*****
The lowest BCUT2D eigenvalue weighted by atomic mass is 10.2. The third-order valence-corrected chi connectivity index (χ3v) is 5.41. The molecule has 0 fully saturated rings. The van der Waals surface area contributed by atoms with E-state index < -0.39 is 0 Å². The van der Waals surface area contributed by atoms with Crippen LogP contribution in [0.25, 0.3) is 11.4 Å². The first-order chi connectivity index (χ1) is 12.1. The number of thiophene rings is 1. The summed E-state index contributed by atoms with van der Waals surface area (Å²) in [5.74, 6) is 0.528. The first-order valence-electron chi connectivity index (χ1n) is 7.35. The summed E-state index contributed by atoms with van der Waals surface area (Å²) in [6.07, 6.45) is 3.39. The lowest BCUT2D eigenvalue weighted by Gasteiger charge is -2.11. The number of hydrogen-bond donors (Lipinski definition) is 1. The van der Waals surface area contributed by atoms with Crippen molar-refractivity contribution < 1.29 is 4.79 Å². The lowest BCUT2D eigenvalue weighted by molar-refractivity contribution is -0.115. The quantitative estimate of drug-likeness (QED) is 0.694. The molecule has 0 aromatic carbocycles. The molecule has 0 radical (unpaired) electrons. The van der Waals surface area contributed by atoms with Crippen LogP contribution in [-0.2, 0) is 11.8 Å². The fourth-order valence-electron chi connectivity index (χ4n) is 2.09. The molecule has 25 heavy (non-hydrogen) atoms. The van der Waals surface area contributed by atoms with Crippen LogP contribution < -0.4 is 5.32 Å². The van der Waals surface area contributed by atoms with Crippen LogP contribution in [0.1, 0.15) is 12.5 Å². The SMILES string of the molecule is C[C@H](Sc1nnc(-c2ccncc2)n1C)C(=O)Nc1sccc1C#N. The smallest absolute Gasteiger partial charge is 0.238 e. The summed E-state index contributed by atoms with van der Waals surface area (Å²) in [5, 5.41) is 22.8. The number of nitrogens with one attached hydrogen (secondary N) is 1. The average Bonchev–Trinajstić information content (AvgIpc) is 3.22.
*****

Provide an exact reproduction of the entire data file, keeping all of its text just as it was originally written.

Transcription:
The lowest BCUT2D eigenvalue weighted by atomic mass is 10.2. The third-order valence-corrected chi connectivity index (χ3v) is 5.41. The molecule has 0 fully saturated rings. The van der Waals surface area contributed by atoms with E-state index < -0.39 is 0 Å². The van der Waals surface area contributed by atoms with Crippen LogP contribution in [0.25, 0.3) is 11.4 Å². The first-order chi connectivity index (χ1) is 12.1. The number of thiophene rings is 1. The summed E-state index contributed by atoms with van der Waals surface area (Å²) in [5.74, 6) is 0.528. The first-order valence-electron chi connectivity index (χ1n) is 7.35. The summed E-state index contributed by atoms with van der Waals surface area (Å²) in [6.07, 6.45) is 3.39. The lowest BCUT2D eigenvalue weighted by Gasteiger charge is -2.11. The number of hydrogen-bond donors (Lipinski definition) is 1. The van der Waals surface area contributed by atoms with Crippen molar-refractivity contribution < 1.29 is 4.79 Å². The lowest BCUT2D eigenvalue weighted by molar-refractivity contribution is -0.115. The quantitative estimate of drug-likeness (QED) is 0.694. The molecule has 0 aromatic carbocycles. The molecule has 0 radical (unpaired) electrons. The van der Waals surface area contributed by atoms with Crippen LogP contribution in [-0.2, 0) is 11.8 Å². The fourth-order valence-electron chi connectivity index (χ4n) is 2.09. The molecule has 25 heavy (non-hydrogen) atoms. The van der Waals surface area contributed by atoms with Crippen LogP contribution < -0.4 is 5.32 Å². The van der Waals surface area contributed by atoms with Crippen LogP contribution in [0.1, 0.15) is 12.5 Å². The SMILES string of the molecule is C[C@H](Sc1nnc(-c2ccncc2)n1C)C(=O)Nc1sccc1C#N. The smallest absolute Gasteiger partial charge is 0.238 e. The summed E-state index contributed by atoms with van der Waals surface area (Å²) in [5, 5.41) is 22.8. The number of nitrogens with one attached hydrogen (secondary N) is 1. The average Bonchev–Trinajstić information content (AvgIpc) is 3.22.